African americans in yonkers
The idea of sticking together helped African Americans overcome the toughest of times. The importance of community and working together could not be stressed enough among the blacks. Community soon went beyond just churches and Masonries/fraternities began to form. The James H. Farrell Lodge is an African American masonry in Yonkers that goes as far back as to the times of the Emancipation Proclamation. It was established thirteen years after the document was signed and still stands today at 210 Warburton Avenue in Yonkers. Later in 1916, a sisterhood group formed named the Terrace City Chapter 26 of the Eastern Stars. This organization like the lodge still exists today. The purpose of Masons and Eastern Stars are to serve their community and to work together to better themselves and everyone around them. One of their main focuses during the late 1800’s and early 1900’s when they were founded, was to like the church provide leadership and guidance for their community. The brothers of the lodge and the sisters of the eastern stars worked and still work together to better their communities and churches. For example in 1926 both organizations worked together to donate two stain glassed windows to the A.M.E Zion Church. This demonstrates that these organizations were not trying to become the church but instead work for it and with it. The church was still viewed as being the central point in the lives of African Americans. Instead of trying to replace the church they worked to help their people and their people included the church. Furthermore, community is essential among the African Americans in Yonkers.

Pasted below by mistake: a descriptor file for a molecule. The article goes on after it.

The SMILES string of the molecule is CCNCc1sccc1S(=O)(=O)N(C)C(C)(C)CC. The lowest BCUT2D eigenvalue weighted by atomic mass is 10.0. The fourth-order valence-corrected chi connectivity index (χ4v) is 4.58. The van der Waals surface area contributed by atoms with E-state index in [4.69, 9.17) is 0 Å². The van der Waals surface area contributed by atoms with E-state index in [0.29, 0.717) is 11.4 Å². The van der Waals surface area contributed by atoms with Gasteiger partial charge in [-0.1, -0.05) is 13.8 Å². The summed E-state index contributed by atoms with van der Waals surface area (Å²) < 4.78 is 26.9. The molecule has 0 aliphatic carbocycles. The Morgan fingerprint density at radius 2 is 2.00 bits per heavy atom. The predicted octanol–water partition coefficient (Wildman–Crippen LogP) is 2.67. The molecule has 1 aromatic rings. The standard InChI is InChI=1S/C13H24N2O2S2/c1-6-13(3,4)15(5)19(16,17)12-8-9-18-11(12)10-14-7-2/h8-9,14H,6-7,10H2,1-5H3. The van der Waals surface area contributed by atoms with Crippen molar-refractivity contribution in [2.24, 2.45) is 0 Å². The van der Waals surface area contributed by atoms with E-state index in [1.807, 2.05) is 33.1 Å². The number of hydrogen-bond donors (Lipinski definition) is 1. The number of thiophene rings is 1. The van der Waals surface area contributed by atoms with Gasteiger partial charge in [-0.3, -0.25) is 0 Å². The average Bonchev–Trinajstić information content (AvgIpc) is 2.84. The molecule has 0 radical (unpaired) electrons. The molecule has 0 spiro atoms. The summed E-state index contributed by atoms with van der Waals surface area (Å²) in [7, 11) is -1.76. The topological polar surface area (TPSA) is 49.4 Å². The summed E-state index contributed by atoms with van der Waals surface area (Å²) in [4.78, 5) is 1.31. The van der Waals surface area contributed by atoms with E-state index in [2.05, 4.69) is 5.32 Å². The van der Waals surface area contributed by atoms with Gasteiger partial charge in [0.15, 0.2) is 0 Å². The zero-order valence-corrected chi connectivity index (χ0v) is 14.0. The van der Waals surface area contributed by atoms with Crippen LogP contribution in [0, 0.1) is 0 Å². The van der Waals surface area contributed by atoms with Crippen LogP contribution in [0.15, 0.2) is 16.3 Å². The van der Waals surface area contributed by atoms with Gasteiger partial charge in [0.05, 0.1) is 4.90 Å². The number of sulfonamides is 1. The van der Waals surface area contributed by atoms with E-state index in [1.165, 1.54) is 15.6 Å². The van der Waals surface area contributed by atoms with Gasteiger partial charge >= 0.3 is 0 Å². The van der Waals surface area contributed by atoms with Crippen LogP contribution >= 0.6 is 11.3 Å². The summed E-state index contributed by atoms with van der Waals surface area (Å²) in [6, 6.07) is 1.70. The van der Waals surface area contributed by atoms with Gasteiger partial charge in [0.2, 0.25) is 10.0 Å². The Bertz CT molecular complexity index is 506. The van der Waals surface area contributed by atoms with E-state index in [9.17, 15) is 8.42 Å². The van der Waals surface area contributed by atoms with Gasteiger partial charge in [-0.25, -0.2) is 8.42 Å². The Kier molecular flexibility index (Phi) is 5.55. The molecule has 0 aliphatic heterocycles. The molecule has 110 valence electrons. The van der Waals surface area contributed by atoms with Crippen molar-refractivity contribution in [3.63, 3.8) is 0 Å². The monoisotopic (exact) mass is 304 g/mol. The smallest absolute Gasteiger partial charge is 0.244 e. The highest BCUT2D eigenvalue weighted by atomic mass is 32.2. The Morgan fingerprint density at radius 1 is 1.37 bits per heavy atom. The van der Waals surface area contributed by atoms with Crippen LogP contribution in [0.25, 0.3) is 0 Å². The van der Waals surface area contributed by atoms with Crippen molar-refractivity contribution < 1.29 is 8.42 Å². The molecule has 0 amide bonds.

Bagwell, Vinnie, Harold A. Esannason , Cassandra Alston, and Thomas R Gross. A study of African American Life in Yonkers from the Turn of the Century: An Overview. 1993.